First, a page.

August 7, 2003 |
The World Health Organization said there was compelling evidence that tobacco firms played a compliant role in global cigarette smuggling and that governments must hold them accountable. In a report focusing on the trade in Iran and Iraq, the agency said smuggling allows multinational tobacco firms to sidestep trade restrictions while fueling consumption and pressuring governments to cut taxes.
CALIFORNIA | LOCAL
September 9, 2008 |
Four members of a Fallbrook family were charged in federal court Monday with operating what investigators called one of the longest-running illegal immigrant smuggling rings. Maria Del Carmen Alvarez, Indalecio Alvarez-Montoya, Juan Alvarez and Patricia Marquez were charged with smuggling immigrants through the San Ysidro border crossing with phony documents and in some cases hiding them in the trunks of vehicles. Prosecutors said the ring had operated since at least 1996. Among the charges are filing false income statements and charging smuggling fees to the immigrants' "sponsors" in the United States.
October 21, 2000 |
A U.S. Border Patrol agent from Yuma pleaded guilty in federal court in Phoenix in the smuggling of an illegal immigrant into the country while on duty. Victor Manuel Santiago, who has been with the agency for three years, was accused of smuggling, transporting and harboring a woman from Mexico. Authorities said Santiago, 35, met the woman at a remote area of the border and brought her into the country to live with him in Yuma.
CALIFORNIA | LOCAL
November 27, 2005 |
Two Brazilians were being held Saturday on suspicion of smuggling three people into the country and then holding them for ransom, authorities said. Police arrested Reynaldo Eid, 46, and Alaor Oliveira, 51, Thursday at the Hacienda Travelodge on Newport Boulevard, where they were allegedly holding two women and a child from Brazil. A friend of a relative of at least one alleged victim called police, officials said. The three were not identified.
May 9, 2003 |
A Nicaraguan woman was found guilty on charges of running a smuggling ring that helped thousands of illegal South American migrants pass through Nicaragua and on to the United States. Enma Urania Laguna Maldonado, 38, and two other Nicaraguans, Denis Eladio Diaz Arauz and Rene Montenegro Blandon, were convicted in Chinandega, 60 miles west of Managua, the capital. Each could face at least eight years in prison.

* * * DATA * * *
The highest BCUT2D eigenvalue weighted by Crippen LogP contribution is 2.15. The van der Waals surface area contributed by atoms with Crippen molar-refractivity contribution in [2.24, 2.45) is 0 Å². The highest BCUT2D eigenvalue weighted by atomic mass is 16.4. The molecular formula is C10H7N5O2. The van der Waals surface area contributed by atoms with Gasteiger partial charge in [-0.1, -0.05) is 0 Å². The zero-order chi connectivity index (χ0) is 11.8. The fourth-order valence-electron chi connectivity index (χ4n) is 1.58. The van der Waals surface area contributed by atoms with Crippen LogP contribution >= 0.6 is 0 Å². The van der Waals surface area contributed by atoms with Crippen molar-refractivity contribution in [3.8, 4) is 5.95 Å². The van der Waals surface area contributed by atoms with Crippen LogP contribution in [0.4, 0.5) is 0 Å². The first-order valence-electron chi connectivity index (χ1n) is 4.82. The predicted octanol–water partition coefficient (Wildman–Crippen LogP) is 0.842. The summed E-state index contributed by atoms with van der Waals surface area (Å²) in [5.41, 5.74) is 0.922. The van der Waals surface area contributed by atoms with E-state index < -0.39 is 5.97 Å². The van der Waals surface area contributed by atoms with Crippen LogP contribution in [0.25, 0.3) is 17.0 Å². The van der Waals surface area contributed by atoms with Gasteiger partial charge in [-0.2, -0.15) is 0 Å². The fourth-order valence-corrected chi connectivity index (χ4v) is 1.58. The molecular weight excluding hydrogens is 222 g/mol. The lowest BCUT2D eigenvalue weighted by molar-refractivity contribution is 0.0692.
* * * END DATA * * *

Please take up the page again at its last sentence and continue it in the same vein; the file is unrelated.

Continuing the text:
CALIFORNIA | LOCAL
July 21, 2001 |
A 48-year-old Mexican was arraigned in federal court on smuggling charges stemming from an incident that left two suspected undocumented immigrants dead of heat exhaustion July 10 in the desert west of Calexico. Leopoldo Perez-Martinez, suspected of being one of the guides, is being held in federal prison in San Diego. He is the second suspected guide to be charged.
October 17, 2003 |
Air Force Gen. Richard B. Myers, chairman of the Joint Chiefs of Staff, said at a Pentagon news conference Thursday that the 13th Marine Expeditionary Unit, with about 2,200 Marines aboard the amphibious assault ship Peleliu, went ashore in southern Iraq to assist a campaign to halt the smuggling of oil and fuel. Their home station is Camp Pendleton.
February 11, 1995 |
Spurred by the tragedy of the Golden Venture ship and determined to combat the transport of human cargo in the future, the House of Representatives on Friday passed legislation to raise penalties for smuggling immigrants into the United States. The measure applies the Racketeer Influenced and Corrupt Organizations, or RICO, Act to those caught illegally transporting foreigners.
November 30, 2004 |
A jury was selected in Houston in the first trial stemming from the nation's deadliest human smuggling attempt -- a May 2003 journey that ended in the deaths of 19 illegal immigrants in a stifling trailer. Victor Jesus Rodriguez, Claudia Carrizales de Villa and Fredy Giovanni Garcia-Tobar each face 58 counts of harboring and transporting illegal immigrants. Each faces up to life in prison if convicted. Opening statements were to begin today; prosecutors expect the trial to last a month.
March 1, 2003 |
The first person convicted under a law that bars aid to terrorists was sentenced to 155 years in prison for leading a cigarette smuggling ring that funneled profits to the Lebanese group Hezbollah. Mohamad Hammoud, 29, masterminded a scheme to bring cigarettes from North Carolina, where low taxes keep down prices, to Michigan for resale. In June, he was found guilty of sending $3,500 to Hezbollah.